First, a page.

Mobius driver applications in .NET are compiled into an executable (.exe file), which is copied along with its dependencies to the client machine from which Spark job needs to be submitted. A supported version of Mobius release is also needed on the client machine on which Mobius job submission script (sparkclr-submit.cmd or is used to submit Mobius-based application to a Spark cluster. A Mobius job submission script accepts the same parameters as a spark-submit script, but it also needs an additional parameter for specifying the Mobius driver executable name and its path. As shown above, the driver programs are written entirely in a .NET programming language like C# or F# using the C# API in Mobius.

More information on running a Mobius application is available at on GitHub.

The Mobius API has the same method names and signatures with similar data types as the Scala API for Spark. As a result, the driver programs implemented using Mobius look similar to those implemented in Scala or Java. Here is a code example for implementing Spark’s “Word Count” example in C# using Mobius API.

var textFile = sparkContext.TextFile(@"hdfs://...");
var counts = textFile
             .FlatMap(x => x.Split(' '))
             .Map(word => new KeyValuePair<string int>(word, 1))
             .ReduceByKey((x, y) => x + y)
             .Map(wordCount => $"{wordCount.Key},{wordCount.Value}");

The code snippet below is in F# and shows how to query the data in JSON format and use the DataFrame API to look for rows with State = ‘California’ and also register those rows as a temp table and use Spark SQL to query for all rows with name = ‘Bill’.

let peopleDataFrame = sqlContext.Read().Json("hdfs://...")
let filteredDf = peopleDataFrame.Select("name", "address.state")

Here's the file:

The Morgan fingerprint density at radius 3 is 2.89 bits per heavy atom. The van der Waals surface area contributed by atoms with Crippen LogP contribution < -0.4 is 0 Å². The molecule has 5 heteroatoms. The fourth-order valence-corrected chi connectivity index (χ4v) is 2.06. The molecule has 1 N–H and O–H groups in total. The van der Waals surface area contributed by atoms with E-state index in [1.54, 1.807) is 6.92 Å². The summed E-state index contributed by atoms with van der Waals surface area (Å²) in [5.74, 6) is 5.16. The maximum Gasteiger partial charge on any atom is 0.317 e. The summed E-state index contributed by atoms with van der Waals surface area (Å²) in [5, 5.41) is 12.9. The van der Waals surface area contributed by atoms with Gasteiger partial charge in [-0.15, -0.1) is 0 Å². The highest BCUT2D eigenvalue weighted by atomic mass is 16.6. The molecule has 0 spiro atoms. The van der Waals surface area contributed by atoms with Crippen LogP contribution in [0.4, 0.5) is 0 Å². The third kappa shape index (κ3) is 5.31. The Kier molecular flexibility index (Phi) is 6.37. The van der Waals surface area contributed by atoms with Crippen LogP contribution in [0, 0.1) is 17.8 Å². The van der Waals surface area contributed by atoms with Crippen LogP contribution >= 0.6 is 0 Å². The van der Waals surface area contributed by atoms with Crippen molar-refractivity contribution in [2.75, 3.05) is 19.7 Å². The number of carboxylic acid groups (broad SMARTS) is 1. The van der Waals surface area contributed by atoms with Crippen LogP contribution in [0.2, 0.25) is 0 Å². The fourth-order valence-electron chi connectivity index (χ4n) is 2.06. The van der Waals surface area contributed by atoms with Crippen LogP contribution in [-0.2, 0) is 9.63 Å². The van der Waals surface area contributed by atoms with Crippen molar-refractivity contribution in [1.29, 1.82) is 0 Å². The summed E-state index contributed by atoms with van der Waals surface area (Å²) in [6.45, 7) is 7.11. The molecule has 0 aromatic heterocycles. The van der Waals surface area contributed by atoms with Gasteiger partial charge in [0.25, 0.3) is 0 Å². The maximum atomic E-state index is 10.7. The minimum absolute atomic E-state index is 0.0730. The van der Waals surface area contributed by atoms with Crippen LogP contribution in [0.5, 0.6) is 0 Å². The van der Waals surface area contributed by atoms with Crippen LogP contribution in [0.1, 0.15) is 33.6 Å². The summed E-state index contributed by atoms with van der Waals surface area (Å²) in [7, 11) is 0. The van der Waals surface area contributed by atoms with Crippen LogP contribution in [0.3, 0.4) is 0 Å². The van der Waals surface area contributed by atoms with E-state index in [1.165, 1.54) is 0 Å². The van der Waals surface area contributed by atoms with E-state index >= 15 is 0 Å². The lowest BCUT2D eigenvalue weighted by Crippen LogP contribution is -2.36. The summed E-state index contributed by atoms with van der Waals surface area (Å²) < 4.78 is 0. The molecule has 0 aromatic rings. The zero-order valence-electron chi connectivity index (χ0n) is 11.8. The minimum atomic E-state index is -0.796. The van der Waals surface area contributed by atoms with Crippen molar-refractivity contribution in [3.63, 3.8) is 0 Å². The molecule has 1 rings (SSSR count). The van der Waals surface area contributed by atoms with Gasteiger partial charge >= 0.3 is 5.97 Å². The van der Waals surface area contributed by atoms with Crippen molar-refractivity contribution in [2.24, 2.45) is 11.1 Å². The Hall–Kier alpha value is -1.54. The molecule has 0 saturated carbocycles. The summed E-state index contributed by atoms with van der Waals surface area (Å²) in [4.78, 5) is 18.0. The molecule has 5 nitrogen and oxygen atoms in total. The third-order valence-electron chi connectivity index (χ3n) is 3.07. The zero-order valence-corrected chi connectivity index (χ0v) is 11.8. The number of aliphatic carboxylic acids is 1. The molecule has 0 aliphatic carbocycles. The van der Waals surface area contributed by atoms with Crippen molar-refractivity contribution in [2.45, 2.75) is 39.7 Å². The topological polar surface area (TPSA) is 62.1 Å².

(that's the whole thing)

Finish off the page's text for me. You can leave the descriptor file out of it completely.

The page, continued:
.Where("state = 'California'")
filteredDf.RegisterTempTable "filteredDfAsTempTable"
let countAsDf = sqlContext.Sql "SELECT * FROM filteredDfAsTempTable where name='Bill'"
let countOfRows = countAsDf.Count()
printf "Count of rows with name='Bill' and State='California' = %d" countOfRows

More examples for RDD, DataFrame and DStream API are available here. These examples also cover HDFS, Cassandra, Event Hubs, Kafka, Hive and JDBC sources in Mobius applications.

More Resources

You can peruse our GitHub repository, and we welcome your contributions. Additional information on Mobius is available in the slides and video from the talk on Mobius presented at  Spark Summit 2016. Finally, Mobius powers several .NET-based Spark workloads in Microsoft. For example, the Spark Summit 2016 talk (slides, video) covers the lessons learned using Spark in a Bing-scale workload.

About the Author

Kaarthik Sivashanmugam is a Principal Software Engineer in the Shared Data platform team at Microsoft. Kaarthik is the tech lead for the Mobius project. Prior to joining the Shared Data team, he was in the Bing Ads team, where he built a near real-time analytics platform using Kafka, Storm and Elasticsearch, and used it to implement data processing pipelines. Previously, at Microsoft, he was involved in the development of Data Quality Service in Azure and also contributed to multiple releases of SQL Server Integration Services.

Twitter: @kaarthikss

Try Databricks for free

Related posts

See all Company Blog posts